Sparking Joy: Decluttering guru Marie Kondo

"Spark joy! Marie Kondo!"
When I heard a 6-year-old girl in middle America say these words, I knew that Marie Kondo was not just a temporary boom.

Marie Kondo, aka KonMari, is by far the most famous Japanese in the US today and is known as the "decluttering guru" or "organizing queen." Her book, "The Life-Changing Magic of Tidying Up – The Japanese Art of Decluttering and Organizing" is a worldwide best seller. Her own reality TV show was launched on Netflix earlier this year, and she has been invited by popular American presenters such as Ellen DeGeneres and Steven Colbert to be a guest on their show. Charity organizations are getting a boost in donations due to the "KonMari effect."

Even more surprising is that she does all this in Japanese with an interpreter by her side. After my friends spotted her in Los Angeles, I decided to ask her team for an interview.

We met in her office -- a mansion with a beautiful garden and pool in West Hollywood -- in late February.

"Americans own so many things, and they are not able to control their lives," she said. "They want to control their clutter and clear their mind. I did not think the KonMari method would become so popular."

Marie Kondo is a tidying expert and the most famous Japanese in the US today.

Rachel Hagel is 37 years old and lives with her husband and daughter in Indianapolis, Indiana. Her house is very spacious in the eyes of a Japanese, and it has a basement full of clutter. "I think one of my favorite parts, more than ‘sparking joy,’ is being able to thank something and move from there," Hagel says of the KonMari method.

Kondo advises taking one item at a time, holding it in your hands, and keeping only items that spark joy. When departing with those that do not, she advises thanking them. Kondo admits she had a hard time explaining the concept of thanking an item to Americans, although it's a normal concept in Japan.

She says Americans appear to see things as things and nothing more. She advises her clients to review their ties to objects and think about how each one made them happy, and what they learned from it.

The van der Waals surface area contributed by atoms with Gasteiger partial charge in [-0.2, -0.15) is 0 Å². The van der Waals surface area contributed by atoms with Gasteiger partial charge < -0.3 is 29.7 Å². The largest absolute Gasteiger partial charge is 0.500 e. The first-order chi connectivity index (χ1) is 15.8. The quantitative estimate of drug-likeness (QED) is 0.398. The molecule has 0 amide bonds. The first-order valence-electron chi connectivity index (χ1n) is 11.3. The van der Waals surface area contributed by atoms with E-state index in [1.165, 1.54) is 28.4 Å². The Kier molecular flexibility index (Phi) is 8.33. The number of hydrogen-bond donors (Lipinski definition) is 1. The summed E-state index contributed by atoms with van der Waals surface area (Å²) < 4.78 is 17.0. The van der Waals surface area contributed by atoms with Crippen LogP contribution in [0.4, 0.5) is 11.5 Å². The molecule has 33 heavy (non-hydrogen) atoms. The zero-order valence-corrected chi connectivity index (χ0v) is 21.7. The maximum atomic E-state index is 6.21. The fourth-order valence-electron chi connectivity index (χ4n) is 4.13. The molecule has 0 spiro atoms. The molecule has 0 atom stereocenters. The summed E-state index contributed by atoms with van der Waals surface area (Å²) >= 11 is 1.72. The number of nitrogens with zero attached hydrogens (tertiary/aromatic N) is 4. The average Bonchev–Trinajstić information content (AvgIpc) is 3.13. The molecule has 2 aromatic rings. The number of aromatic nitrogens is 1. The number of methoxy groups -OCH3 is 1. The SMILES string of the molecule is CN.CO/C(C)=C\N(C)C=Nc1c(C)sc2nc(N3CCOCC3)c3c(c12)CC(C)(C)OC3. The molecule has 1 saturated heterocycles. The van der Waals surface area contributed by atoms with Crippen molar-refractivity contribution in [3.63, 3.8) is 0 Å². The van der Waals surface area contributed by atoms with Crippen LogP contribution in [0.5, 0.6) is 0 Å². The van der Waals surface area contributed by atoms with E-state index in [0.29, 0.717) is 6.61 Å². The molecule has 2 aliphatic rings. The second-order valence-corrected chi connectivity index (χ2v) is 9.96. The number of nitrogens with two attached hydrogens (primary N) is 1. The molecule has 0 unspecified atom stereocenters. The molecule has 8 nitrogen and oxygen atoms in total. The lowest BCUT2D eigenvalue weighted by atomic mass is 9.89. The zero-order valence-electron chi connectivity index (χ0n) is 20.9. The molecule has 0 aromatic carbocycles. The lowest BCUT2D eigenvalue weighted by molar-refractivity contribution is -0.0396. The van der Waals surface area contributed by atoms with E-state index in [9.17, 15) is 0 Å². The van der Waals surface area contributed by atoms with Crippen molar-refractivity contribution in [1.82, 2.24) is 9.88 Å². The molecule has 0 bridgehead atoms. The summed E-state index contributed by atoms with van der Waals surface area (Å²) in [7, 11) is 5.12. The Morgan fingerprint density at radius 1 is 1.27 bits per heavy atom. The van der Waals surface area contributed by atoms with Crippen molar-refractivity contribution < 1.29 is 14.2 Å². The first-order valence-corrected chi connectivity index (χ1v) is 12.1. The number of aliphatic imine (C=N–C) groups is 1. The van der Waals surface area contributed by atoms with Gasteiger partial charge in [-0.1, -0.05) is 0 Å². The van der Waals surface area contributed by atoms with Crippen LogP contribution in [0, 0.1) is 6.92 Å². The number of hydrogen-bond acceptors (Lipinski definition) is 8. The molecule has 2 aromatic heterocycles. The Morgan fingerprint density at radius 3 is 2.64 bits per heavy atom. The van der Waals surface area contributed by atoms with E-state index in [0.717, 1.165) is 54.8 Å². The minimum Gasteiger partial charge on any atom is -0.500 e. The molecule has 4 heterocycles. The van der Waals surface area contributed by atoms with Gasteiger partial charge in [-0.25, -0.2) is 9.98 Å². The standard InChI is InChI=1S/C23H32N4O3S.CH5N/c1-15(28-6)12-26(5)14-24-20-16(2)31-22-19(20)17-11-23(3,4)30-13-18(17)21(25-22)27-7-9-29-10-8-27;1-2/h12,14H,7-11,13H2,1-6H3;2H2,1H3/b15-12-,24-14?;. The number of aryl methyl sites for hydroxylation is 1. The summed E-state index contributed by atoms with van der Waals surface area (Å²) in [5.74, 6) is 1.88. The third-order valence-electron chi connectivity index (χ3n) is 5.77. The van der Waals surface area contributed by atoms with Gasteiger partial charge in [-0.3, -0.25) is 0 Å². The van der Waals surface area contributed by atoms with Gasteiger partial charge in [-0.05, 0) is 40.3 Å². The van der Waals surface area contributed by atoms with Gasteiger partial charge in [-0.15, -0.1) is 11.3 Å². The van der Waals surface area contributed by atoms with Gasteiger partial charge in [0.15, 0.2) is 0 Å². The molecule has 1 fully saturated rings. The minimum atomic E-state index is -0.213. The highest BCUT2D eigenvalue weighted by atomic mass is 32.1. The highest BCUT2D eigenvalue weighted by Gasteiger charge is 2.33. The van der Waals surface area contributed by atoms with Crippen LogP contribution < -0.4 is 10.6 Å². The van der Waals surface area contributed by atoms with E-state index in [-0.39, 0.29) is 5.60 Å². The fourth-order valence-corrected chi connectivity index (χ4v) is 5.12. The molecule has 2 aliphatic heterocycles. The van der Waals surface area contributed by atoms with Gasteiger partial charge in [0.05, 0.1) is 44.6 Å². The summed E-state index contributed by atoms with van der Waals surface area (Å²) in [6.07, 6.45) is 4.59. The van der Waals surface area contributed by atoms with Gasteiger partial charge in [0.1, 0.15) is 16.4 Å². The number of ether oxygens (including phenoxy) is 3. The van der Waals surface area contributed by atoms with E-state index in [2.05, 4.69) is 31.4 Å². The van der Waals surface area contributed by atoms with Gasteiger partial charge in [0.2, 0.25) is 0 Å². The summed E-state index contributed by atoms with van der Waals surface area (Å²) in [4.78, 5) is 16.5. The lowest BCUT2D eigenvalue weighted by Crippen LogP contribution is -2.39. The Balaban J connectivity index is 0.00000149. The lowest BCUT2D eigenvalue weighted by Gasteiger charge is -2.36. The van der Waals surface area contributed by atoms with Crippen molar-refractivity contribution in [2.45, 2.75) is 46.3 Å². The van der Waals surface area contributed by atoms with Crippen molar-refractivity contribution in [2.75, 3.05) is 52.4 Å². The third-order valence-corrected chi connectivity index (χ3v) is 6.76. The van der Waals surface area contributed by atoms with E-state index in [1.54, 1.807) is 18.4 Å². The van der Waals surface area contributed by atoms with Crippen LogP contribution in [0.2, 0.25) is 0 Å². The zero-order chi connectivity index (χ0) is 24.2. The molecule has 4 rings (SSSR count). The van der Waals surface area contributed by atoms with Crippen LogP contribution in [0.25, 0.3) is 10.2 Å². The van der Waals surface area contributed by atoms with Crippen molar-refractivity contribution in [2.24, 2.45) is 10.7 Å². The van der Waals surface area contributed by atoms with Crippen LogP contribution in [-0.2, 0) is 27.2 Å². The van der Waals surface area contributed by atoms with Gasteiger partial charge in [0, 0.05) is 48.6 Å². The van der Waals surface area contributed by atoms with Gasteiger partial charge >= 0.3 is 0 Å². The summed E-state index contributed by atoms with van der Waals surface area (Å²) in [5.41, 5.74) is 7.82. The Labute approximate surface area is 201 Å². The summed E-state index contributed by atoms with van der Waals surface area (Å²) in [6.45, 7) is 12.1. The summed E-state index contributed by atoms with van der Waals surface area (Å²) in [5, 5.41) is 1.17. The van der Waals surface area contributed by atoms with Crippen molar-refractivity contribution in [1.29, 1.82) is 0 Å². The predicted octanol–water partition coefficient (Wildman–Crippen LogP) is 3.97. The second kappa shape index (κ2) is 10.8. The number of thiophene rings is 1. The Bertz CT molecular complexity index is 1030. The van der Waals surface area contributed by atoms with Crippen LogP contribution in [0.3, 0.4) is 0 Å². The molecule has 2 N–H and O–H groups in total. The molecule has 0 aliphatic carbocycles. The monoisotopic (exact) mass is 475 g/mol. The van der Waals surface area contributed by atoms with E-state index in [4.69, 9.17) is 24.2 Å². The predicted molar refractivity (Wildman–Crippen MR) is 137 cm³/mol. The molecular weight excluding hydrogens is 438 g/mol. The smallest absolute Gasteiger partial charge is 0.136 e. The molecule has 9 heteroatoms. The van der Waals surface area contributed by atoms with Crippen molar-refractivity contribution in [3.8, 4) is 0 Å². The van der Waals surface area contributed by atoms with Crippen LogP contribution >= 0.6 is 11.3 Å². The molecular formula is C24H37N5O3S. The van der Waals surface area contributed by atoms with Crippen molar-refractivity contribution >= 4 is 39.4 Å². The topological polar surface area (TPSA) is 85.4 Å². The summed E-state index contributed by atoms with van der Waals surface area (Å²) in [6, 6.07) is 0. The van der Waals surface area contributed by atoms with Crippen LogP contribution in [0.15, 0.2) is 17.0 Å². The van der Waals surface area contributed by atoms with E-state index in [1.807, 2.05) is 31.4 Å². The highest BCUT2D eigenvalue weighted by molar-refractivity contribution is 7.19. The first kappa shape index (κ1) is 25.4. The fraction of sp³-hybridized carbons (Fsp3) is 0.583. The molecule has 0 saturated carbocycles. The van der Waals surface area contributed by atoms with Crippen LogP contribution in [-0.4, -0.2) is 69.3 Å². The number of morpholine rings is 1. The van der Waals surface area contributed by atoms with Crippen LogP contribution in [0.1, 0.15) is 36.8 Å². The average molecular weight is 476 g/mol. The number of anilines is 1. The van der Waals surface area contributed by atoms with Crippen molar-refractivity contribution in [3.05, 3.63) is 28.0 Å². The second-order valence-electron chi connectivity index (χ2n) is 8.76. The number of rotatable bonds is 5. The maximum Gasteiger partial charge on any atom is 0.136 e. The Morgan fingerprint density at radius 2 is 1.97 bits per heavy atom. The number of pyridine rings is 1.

"I place importance on using words, such as thanking clothes that they barely got to wear and telling the item that it was not for them. The process makes them feel less guilty for parting with things and positive about decluttering," she says.

The KonMari method involves keeping only things that spark joy and discarding items that no longer spark joy, thanking them for their service.

I was curious to hear what she thought about some criticism she has gotten recently. In February, writer and journalist Barbara Ehrenreich tweeted, "I confess: I hate Marie Kondo." She continued, "It’s OK with me that she doesn’t speak English to her huge American audience, but it does suggest that America is in decline as a superpower."

The comment was taken by some as racist and xenophobic. Kondo explains rather quickly that she would like to do her program and communicate in English, but can only convey her message in a deep way in her mother tongue. She also says that kneeling to communicate with the house is something she has been doing as an organizing consultant for a long time, and she isn't doing so to display Japanese-ness.

She has also been criticized for allegedly saying people should only own up to 30 books. Some suggest that it could be because she doesn't like books, or because Japanese homes are too small. When I asked Kondo about this, she fired back.

She says it's a misunderstanding and she has never advised against having more than 30 books. She thinks a comment in which she said she currently has only 30 books was misunderstood.

She says, "I don't think it was a bad thing, because it got people talking about owning books. They probably discovered new values, such as their love of books, by sharing their views on decluttering."

So, what does Kondo think is the reason for her popularity? She says, "I happened to introduce my method to people who wanted to tidy and cherish things that are precious to them, but did not know how to."

Kondo could change the way Americans buy things and store clutter. She may be tiny in height, but her influence is huge.